Despite the potential of this training approach, the necessity of advanced eye-tracking techniques for delivery of the ECAT may limit its use as a clinical intervention. Therefore, a new variant of this training, the mouse-based contingent attentional training (MCAT) was developed (Sanchez-Lopez et al., 2019a). This variant has revealed the possibility of training interpretation and attention without the direct use of eye-tracking devices but maintaining the same training principles of the original ECAT approach. As in the original ECAT, participants in the training group are asked to unscramble the emotional sentences in a positive manner. However, in MCAT, words within the scrambled sentence appear hidden on the screen, and participants must move the mouse-pointer over the screen to uncover the words, receiving mouse-contingent feedback similar to the ECAT feedback when positive and negative words are unhidden/attended. Interestingly, Sanchez-Lopez et al (2019a) conducted eye-tracking in parallel to the performance of this task variant, with results showing a high correlation between the real gaze patterns and the attention patterns indexed though the movement of the mouse-pointer over the screen. This supports the validity of the mouse-based attention estimations. Furthermore, the training results using the MCAT variant were similar to those using the original ECAT, with trained participants showing less AB towards negative information, more use of reappraisal and less use of rumination in response to negative events than those ones in the control group; Sanchez-Lopez et al., 2019a). Yet, this new procedure was developed with dedicated experimental software (such as E-Prime) and requires using computers to deliver the training. This can still limit the feasibility of the training to be fully implemented online and its large-scale dissemination to individuals who are suffering (or in risk of having) emotional disorders in conditions of major stress.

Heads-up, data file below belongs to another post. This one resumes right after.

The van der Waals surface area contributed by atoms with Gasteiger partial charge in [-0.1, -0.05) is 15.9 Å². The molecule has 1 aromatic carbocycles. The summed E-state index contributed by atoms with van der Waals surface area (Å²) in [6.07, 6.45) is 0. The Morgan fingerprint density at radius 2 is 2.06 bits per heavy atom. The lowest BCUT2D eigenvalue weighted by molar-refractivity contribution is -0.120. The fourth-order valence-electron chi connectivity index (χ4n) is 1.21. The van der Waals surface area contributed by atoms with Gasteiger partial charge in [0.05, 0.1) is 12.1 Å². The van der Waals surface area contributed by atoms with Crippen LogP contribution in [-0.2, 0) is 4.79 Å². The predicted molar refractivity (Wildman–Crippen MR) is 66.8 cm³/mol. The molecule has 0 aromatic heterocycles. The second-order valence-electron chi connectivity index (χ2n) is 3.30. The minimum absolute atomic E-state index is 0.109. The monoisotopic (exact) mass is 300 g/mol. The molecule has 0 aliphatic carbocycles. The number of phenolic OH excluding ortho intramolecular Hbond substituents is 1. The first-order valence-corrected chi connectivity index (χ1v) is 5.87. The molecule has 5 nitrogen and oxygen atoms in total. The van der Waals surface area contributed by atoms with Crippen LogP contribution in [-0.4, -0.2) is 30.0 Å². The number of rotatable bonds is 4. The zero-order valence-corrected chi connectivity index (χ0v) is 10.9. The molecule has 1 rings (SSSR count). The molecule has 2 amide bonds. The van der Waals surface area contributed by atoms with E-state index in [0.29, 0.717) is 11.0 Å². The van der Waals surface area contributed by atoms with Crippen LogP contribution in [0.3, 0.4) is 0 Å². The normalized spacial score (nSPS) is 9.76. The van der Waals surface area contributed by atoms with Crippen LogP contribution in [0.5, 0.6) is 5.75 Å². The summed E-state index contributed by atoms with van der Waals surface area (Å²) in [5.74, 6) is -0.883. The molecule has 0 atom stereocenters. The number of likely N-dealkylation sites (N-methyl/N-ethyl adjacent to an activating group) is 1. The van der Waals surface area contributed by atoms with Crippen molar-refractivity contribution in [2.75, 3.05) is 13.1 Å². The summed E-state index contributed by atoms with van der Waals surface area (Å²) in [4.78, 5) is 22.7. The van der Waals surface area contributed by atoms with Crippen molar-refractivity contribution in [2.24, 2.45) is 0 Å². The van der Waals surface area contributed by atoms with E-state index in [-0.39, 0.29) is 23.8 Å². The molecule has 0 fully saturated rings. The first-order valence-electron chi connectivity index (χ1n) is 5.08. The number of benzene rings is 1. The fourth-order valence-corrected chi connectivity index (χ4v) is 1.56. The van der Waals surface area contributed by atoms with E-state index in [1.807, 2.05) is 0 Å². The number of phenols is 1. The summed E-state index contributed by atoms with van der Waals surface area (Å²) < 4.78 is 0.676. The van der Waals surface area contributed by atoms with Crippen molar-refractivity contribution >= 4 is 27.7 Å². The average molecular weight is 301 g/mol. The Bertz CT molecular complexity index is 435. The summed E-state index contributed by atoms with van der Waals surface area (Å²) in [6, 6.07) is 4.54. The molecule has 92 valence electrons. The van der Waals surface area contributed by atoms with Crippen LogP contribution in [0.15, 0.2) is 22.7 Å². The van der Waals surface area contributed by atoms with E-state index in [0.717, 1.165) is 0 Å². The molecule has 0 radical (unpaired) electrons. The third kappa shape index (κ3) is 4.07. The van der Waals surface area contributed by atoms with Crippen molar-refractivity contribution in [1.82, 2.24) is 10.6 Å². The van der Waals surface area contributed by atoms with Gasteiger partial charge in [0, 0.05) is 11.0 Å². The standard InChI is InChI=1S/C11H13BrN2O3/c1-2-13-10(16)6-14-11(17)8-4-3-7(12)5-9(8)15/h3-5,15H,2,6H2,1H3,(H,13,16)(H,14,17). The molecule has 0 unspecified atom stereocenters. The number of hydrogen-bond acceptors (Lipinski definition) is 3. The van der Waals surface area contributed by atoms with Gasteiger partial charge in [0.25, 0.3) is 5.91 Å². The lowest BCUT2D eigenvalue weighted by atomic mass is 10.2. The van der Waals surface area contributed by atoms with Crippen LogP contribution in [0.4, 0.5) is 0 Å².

Therefore, the main aim of the present research was to examine the efficacy of a new variant, the Online Contingent Attentional Training (OCAT), developed as a fully accessible online app that can be executed either on computers or on mobile phones. The novel OCAT variant follows the exact same principles used in MCAT and is designed to modify attention and interpretation biases and transfer to improve emotion regulation and emotional symptomatology. Across a series of two proof-of-principle studies, a 10-session version of OCAT was validated, analyzing its transfer effects to the use of emotion regulation strategies (i.e., rumination and reappraisal) and to emotional symptomatology levels (i.e., depression and anxiety). Accumulating research has shown that mechanisms of vulnerability to emotional dysfunctions such as attention and interpretation biases can emerge and contribute to dysfunctions particularly at conditions of major stress (see, for instance, Everaert et al., 2012). In this respect, it is important to be able to modify these biases as they manifest during naturalistic stress conditions. The new OCAT was designed with this aim in mind. Thus, for OCAT validation purposes, the present two studies were conducted using different populations under different conditions of ecological stress. In study 1, conducted in 2019, we analyzed the efficacy of the OCAT training in an unselected sample of undergraduate students facing the beginning of final exams (e.g., Robotham & Julian, 2006). In study 2, we studied the efficacy of OCAT in the general population when facing a major stressful situation (i.e., the COVID-19 lockdown occurring during beginning of 2020).